Naturespeak A naturalist's view of the world

April 23, 2007

The Blowball Openeth

Filed under: Uncategorized — wykes @ 10:20 am

  Catching a Dandelion in the process of waking up should not be a terribly demanding task, so I set myself up to achieve this simple task.  Among the many names for Dandelion that have entered the books, “Clock Flower” is one of them. On that note, one of the books indicated that they are so reliable as to “close against the dews of night by 5:30 pm and open by 7:00 am the next day.”  In other words, they are as reliable as clocks.

  The great Swedish biologist Linnaeus once planted a clock garden about his house in which, it is said, based on the opening and closing of different species, one could tell the time of day.  Four ‘O Clock flowers, for instance, are supposed to open up around 4:00 in the afternoon.  History doesn’t record the fact, but it is very likely that Linnaeus was always late for his appointments – or early.

  Plants are very sensitive to sunlight angle, humidity, and the needs of their pollinators, so are rather type A when it comes to regularity. Of course, that sensitivity to a range of conditions also causes them to heed climate conditions before considering the hands of a clock. I should have taken immediate heed when reading a source that mentioned “Four ‘O Clocks in Florida often don’t open until 8 pm.”  Next to that text was picture of one of the plants still fast asleep at 6 pm. 

  The dandelion was supposed to have been one of those time keeper flowers in Mr. Linnaeus’ garden.  So, I decided to test the 7 am wake-up time theory.  Indeed, yesterday morning I was up by 7 am, stumbled out to check on the dandelion just outside my back door, and found it still sleeping. It was still asleep by 8:05 am. It was open by 9:15 am, but I couldn’t tell you exactly when it spread its buttery face.  Already – even given daylight savings time – the dandelion was exhibiting weekend teenager behavior and not “up and adam” cheeriness.

  The other end of the day was no better.  At 5:30 pm, the flower was still at full spread and dancing in the puffs of wind that swirled around it.  At 6 pm, it was the same story. I checked it at 7, 8, and 9, but still it was wide-eyed and perky.  By 9:30 pm, I should have given up, but I was determined to see this thing through.  I grabbed a flashlight and saw it still laughing at me. I thought I detected a wink, a few bags under the florets, but this thing was definitely not hitting the sack. 

  By 10 pm, it was becoming an obsession.  I stormed out, directed the beam at the mocking bloom and noticed it was starting to fold.  Ten minutes later, it was the same.  Five minutes later, no change – just a slight folding.  By 10:45 pm, it was what I would optimistically call “3/4 closed.”  This assumed that it would “full close” soon.  At 11:15 pm. it hadn’t progressed.  It was time for me to fold up for the night.  I resisted the urge to pluck it and send it into permanent sleep, just to prove my evolutionary superiority. No, I’d see it in the morning.

  Upon rising the next day, I expected that the flower closed overnight (probably seconds after I abandoned it for bed). No, this morning it was full open at 7:00 am.  I don’t think it ever fully closed.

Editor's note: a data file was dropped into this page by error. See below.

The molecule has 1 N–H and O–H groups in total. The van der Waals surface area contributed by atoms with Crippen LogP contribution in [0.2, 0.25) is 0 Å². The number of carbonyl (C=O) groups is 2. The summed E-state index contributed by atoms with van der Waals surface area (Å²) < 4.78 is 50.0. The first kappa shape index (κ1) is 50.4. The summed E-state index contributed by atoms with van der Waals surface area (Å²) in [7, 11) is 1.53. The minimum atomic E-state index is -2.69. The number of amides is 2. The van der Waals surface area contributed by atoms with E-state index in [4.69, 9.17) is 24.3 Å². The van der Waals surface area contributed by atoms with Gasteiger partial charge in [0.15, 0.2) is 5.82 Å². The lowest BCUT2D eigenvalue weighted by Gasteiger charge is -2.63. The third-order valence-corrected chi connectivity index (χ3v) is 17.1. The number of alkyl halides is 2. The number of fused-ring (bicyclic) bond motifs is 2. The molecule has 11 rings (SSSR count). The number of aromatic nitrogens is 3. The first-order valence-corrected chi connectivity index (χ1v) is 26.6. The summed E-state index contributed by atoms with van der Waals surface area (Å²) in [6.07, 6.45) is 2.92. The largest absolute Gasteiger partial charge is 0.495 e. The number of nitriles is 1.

As a result of this totally unscientific research, I conclude that Dandelions do what they do when they want to do it. They sometimes close on dewy nights, perhaps, but stay open on warm balmy nights like last night.  Right now I don’t really care.  One night of not fitting a pattern is good enough negative evidence for me.  When a clock starts giving you the wrong time, it becomes unreliable and needs fixing. Oddly enough, our main living room clock did go on the fritz yesterday.

  Now that I have eliminated the “Clock Flower” idea, I turn to another dead European science guy for something else.  17th century physician Nicholas Culpepper was aware of the many medical properties of Dandelion. The second part of this plants scientific name, Taraxicum officinale refers to its role in the official herbal medicine texts of the day. I know that the plant can cause sleeplessness, but am fascinated to read Culpepper’s statement that the plant “hath many virtues, which is why the French and Dutch eat them in the Spring.”  He goes on to say that this common herb possesses an “opening quality.”

  Aside from wondering why the Germans don’t eat them in the spring, you are probably wondering what “opening quality” means.  It doesn’t refer to the literal opening of the flower, but instead to- and I quote: “it openeth the passages of the urine in both young and old.”  In other words it makes you go to the bathroom.  This explains the second of the two French words referring to our familiar little weed.

 The first French word is “Dent-de-lion” or literally “Lion’s Teeth.”  This is, of course, the origin of the common name and it refers to the toothed edge of the leaf (although there is some controversy here which I won’t get into). The second is “Pissenlit.”  Yes, this means pretty much what you think it does – it causes you to wet the bed! Ah, so that’s why the Germans were so careful.

  Personally, I’d like to leave this discussion with a few other intriguing Dandelion names such as Milk Witch, Priest’s Crown, Pig Snout, and Blowball. Perhaps I’ll get back to these in a later column. For now, I am eying another Dandelion experiment. This one might prove to be more worthwhile than the sleep endeavor.

  I once found a hand-written recipe for Dandelion Wine tucked within the pages of a commercial fisherman’s journal from 1921. There sandwiched between catches of Bullhead, Carp & Mullett (Suckers) is a recipe just begging to be tried.

  You start with two quarts of flowers (packed), add a one lemon……  This could take a while.

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